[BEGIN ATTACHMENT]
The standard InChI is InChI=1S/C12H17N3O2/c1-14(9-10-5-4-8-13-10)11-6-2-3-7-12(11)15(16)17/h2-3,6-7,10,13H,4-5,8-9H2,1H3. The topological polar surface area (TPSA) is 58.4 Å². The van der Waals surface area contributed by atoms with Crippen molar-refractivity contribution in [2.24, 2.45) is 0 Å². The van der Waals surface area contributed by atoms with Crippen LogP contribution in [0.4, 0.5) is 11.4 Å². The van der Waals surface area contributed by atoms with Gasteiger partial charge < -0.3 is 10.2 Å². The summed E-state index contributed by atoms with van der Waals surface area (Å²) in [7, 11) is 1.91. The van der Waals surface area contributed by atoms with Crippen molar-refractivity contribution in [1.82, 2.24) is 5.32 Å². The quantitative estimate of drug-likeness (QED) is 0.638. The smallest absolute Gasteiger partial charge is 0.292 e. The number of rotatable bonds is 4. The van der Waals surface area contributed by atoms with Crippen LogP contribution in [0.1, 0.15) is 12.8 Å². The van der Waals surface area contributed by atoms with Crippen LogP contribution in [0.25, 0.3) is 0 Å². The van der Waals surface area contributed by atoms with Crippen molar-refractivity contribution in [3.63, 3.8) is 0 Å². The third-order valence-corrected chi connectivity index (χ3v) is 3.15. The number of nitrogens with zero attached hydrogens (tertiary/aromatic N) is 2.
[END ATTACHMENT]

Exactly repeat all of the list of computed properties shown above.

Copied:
The standard InChI is InChI=1S/C12H17N3O2/c1-14(9-10-5-4-8-13-10)11-6-2-3-7-12(11)15(16)17/h2-3,6-7,10,13H,4-5,8-9H2,1H3. The topological polar surface area (TPSA) is 58.4 Å². The van der Waals surface area contributed by atoms with Crippen molar-refractivity contribution in [2.24, 2.45) is 0 Å². The van der Waals surface area contributed by atoms with Crippen LogP contribution in [0.4, 0.5) is 11.4 Å². The van der Waals surface area contributed by atoms with Gasteiger partial charge < -0.3 is 10.2 Å². The summed E-state index contributed by atoms with van der Waals surface area (Å²) in [7, 11) is 1.91. The van der Waals surface area contributed by atoms with Crippen molar-refractivity contribution in [1.82, 2.24) is 5.32 Å². The quantitative estimate of drug-likeness (QED) is 0.638. The smallest absolute Gasteiger partial charge is 0.292 e. The number of rotatable bonds is 4. The van der Waals surface area contributed by atoms with Crippen LogP contribution in [0.1, 0.15) is 12.8 Å². The van der Waals surface area contributed by atoms with Crippen LogP contribution in [0.25, 0.3) is 0 Å². The van der Waals surface area contributed by atoms with Crippen molar-refractivity contribution in [3.63, 3.8) is 0 Å². The third-order valence-corrected chi connectivity index (χ3v) is 3.15. The number of nitrogens with zero attached hydrogens (tertiary/aromatic N) is 2.